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The Growth Effects of Democracy: Is It Heterogenous and How Can It Be Estimated?

  • Torsten Persson
  • Guido Tabellini

We estimate the effect of political regime transitions on growth with semi-parametric methods, combining difference in differences with matching, that have not been used in macroeconomic settings. Our semi-parametric estimates suggest that previous parametric estimates may have seriously underestimated the growth effects of democracy. In particular, we find an average negative effect on growth of leaving democracy on the order of −2 percentage points implying effects on income per capita as large as 45 percent over the 1960-2000 panel. Heterogenous characteristics of reforming and non-reforming countries appear to play an important role in driving these results.

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Paper provided by David K. Levine in its series Levine's Working Paper Archive with number 321307000000000969.

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Date of creation: 05 Apr 2007
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Handle: RePEc:cla:levarc:321307000000000969
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  1. Francesco Giavazzi & Guido Tabellini, 2004. "Economic and Political Liberalizations," CESifo Working Paper Series 1249, CESifo Group Munich.
  2. Torsten Persson & Guido Tabellini, 2006. "Democratic capital: The nexus of political and economic change," Levine's Bibliography 122247000000001304, UCLA Department of Economics.
  3. Torsten Persson & Guido Tabellini, 2006. "Democracy and Development: The Devil in the Details," Working Papers 302, IGIER (Innocenzo Gasparini Institute for Economic Research), Bocconi University.
  4. Susan Athey & Guido Imbens, 2003. "Identification and Inference in Nonlinear Difference-in-Differences Models," Levine's Working Paper Archive 506439000000000079, David K. Levine.
  5. Jones, Benjamin & Olken, Benjamin, 2007. "Hit or Miss? The Effect of Assassinations on Institutions and War," CEPR Discussion Papers 6298, C.E.P.R. Discussion Papers.
  6. Dani Rodrik & Romain Wacziarg, 2005. "Do Democratic Transitions Produce Bad Economic Outcomes?," American Economic Review, American Economic Association, vol. 95(2), pages 50-55, May.
  7. Papaioannou, Elias & Siourounis, Gregorios, 2008. "Democratization and Growth," CEPR Discussion Papers 6987, C.E.P.R. Discussion Papers.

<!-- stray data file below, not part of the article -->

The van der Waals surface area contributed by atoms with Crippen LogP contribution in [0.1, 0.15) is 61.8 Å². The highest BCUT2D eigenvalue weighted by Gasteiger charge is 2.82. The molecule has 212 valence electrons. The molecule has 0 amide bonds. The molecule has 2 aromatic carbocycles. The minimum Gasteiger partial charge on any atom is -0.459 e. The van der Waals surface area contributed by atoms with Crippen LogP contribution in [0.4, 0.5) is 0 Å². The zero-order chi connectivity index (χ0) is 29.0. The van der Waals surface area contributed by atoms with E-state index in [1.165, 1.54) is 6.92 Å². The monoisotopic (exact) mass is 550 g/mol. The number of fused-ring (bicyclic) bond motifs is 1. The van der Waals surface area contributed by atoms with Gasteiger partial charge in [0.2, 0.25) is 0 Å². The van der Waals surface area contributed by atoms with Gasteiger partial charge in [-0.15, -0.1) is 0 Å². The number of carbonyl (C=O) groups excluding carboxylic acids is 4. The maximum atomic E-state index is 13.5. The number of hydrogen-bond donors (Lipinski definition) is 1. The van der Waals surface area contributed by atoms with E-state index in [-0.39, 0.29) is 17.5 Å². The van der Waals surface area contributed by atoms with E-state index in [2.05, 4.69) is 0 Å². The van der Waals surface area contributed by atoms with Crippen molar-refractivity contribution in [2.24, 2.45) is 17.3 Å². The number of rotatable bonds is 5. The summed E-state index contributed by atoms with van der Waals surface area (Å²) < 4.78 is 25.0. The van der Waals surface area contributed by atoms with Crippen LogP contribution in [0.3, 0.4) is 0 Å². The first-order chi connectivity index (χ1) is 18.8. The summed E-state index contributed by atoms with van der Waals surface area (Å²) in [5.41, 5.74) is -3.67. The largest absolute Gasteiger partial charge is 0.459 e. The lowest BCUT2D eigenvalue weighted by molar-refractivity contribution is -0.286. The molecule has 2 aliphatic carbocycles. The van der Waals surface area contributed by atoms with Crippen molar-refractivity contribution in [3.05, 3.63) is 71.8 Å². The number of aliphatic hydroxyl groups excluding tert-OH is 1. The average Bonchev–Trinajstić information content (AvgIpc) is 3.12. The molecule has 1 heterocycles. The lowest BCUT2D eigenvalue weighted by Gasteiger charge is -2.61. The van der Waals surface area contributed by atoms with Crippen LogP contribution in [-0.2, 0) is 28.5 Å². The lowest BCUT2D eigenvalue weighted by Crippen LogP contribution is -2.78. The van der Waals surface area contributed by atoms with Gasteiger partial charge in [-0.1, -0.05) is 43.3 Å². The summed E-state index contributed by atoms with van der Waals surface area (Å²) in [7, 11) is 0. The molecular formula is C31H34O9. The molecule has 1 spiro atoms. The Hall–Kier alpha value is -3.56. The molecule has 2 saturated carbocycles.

8. Besley, Timothy J. & Kudamatsu, Masayuki, 2007. "Making Autocracy Work," CEPR Discussion Papers 6371, C.E.P.R. Discussion Papers.
  9. Torsten Persson & Guido Tabellini, 2005. "The Economic Effects of Constitutions," MIT Press Books, The MIT Press, edition 1, volume 1, number 0262661926, December.
  10. Marianne Bertrand & Esther Duflo & Sendhil Mullainathan, 2004. "How Much Should We Trust Differences-In-Differences Estimates?," The Quarterly Journal of Economics, Oxford University Press, vol. 119(1), pages 249-275.
  11. Alberto Abadie, 2005. "Semiparametric Difference-in-Differences Estimators," Review of Economic Studies, Oxford University Press, vol. 72(1), pages 1-19.
  12. Persson, Torsten, 2005. "Forms of Democracy, Policy and Economic Development," CEPR Discussion Papers 4938, C.E.P.R. Discussion Papers.
  13. Lechner, Michael, 1999. "Identification and Estimation of Causal Effects of Multiple Treatments Under the Conditional Independence Assumption," IZA Discussion Papers 91, Institute for the Study of Labor (IZA).
  14. Glaeser, Edward Ludwig & Ponzetto, Giacomo A. M. & Shleifer, Andrei, 2007. "Why does democracy need education?," Scholarly Articles 27867132, Harvard University Department of Economics.
  15. James J. Heckman & Hidehiko Ichimura & Petra Todd, 1998. "Matching As An Econometric Evaluation Estimator," Review of Economic Studies, Oxford University Press, vol. 65(2), pages 261-294.
  16. Benjamin F. Jones & Benjamin A. Olken, 2005. "Do Leaders Matter? National Leadership and Growth Since World War II," The Quarterly Journal of Economics, Oxford University Press, vol. 120(3), pages 835-864.
  17. Richard Blundell & Monica Costa Dias & Costas Meghir & John Van Reenen, 2001. "Evaluating the employment impact of a mandatory job search assistance program," IFS Working Papers W01/20, Institute for Fiscal Studies.
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